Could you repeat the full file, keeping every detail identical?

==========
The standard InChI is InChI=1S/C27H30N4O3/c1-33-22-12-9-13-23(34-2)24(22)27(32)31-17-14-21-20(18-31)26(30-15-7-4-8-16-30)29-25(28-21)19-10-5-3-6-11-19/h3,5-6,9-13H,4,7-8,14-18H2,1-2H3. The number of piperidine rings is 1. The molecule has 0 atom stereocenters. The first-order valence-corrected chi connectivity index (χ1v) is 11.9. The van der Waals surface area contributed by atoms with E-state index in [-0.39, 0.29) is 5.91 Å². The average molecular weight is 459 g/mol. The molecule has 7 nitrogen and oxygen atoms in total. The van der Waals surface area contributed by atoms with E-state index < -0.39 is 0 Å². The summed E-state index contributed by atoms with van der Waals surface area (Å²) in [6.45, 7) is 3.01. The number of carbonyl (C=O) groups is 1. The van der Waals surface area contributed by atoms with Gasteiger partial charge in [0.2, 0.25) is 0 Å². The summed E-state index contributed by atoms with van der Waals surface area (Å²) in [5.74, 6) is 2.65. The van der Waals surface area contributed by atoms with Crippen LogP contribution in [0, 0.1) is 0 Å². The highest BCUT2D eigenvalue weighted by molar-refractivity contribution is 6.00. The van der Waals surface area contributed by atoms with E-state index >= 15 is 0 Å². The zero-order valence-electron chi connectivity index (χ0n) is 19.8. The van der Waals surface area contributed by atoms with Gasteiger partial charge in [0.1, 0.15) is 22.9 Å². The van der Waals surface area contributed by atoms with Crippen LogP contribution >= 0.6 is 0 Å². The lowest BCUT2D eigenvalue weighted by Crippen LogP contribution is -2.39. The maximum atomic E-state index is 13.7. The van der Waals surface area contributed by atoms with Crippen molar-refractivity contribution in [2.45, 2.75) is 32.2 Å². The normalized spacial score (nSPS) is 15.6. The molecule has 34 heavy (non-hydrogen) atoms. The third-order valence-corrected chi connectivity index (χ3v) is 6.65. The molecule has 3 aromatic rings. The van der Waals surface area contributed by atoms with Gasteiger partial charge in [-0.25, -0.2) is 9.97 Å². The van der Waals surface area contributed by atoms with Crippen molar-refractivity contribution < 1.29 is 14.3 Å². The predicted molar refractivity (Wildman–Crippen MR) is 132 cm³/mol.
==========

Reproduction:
The standard InChI is InChI=1S/C27H30N4O3/c1-33-22-12-9-13-23(34-2)24(22)27(32)31-17-14-21-20(18-31)26(30-15-7-4-8-16-30)29-25(28-21)19-10-5-3-6-11-19/h3,5-6,9-13H,4,7-8,14-18H2,1-2H3. The number of piperidine rings is 1. The molecule has 0 atom stereocenters. The first-order valence-corrected chi connectivity index (χ1v) is 11.9. The van der Waals surface area contributed by atoms with E-state index in [-0.39, 0.29) is 5.91 Å². The average molecular weight is 459 g/mol. The molecule has 7 nitrogen and oxygen atoms in total. The van der Waals surface area contributed by atoms with E-state index < -0.39 is 0 Å². The summed E-state index contributed by atoms with van der Waals surface area (Å²) in [6.45, 7) is 3.01. The number of carbonyl (C=O) groups is 1. The van der Waals surface area contributed by atoms with Gasteiger partial charge in [0.2, 0.25) is 0 Å². The summed E-state index contributed by atoms with van der Waals surface area (Å²) in [5.74, 6) is 2.65. The van der Waals surface area contributed by atoms with Crippen LogP contribution in [0, 0.1) is 0 Å². The highest BCUT2D eigenvalue weighted by molar-refractivity contribution is 6.00. The van der Waals surface area contributed by atoms with E-state index >= 15 is 0 Å². The zero-order valence-electron chi connectivity index (χ0n) is 19.8. The van der Waals surface area contributed by atoms with Gasteiger partial charge in [0.1, 0.15) is 22.9 Å². The van der Waals surface area contributed by atoms with Crippen LogP contribution >= 0.6 is 0 Å². The lowest BCUT2D eigenvalue weighted by Crippen LogP contribution is -2.39. The maximum atomic E-state index is 13.7. The van der Waals surface area contributed by atoms with Crippen molar-refractivity contribution in [2.45, 2.75) is 32.2 Å². The normalized spacial score (nSPS) is 15.6. The molecule has 34 heavy (non-hydrogen) atoms. The third-order valence-corrected chi connectivity index (χ3v) is 6.65. The molecule has 3 aromatic rings. The van der Waals surface area contributed by atoms with Gasteiger partial charge in [-0.25, -0.2) is 9.97 Å². The van der Waals surface area contributed by atoms with Crippen molar-refractivity contribution < 1.29 is 14.3 Å². The predicted molar refractivity (Wildman–Crippen MR) is 132 cm³/mol.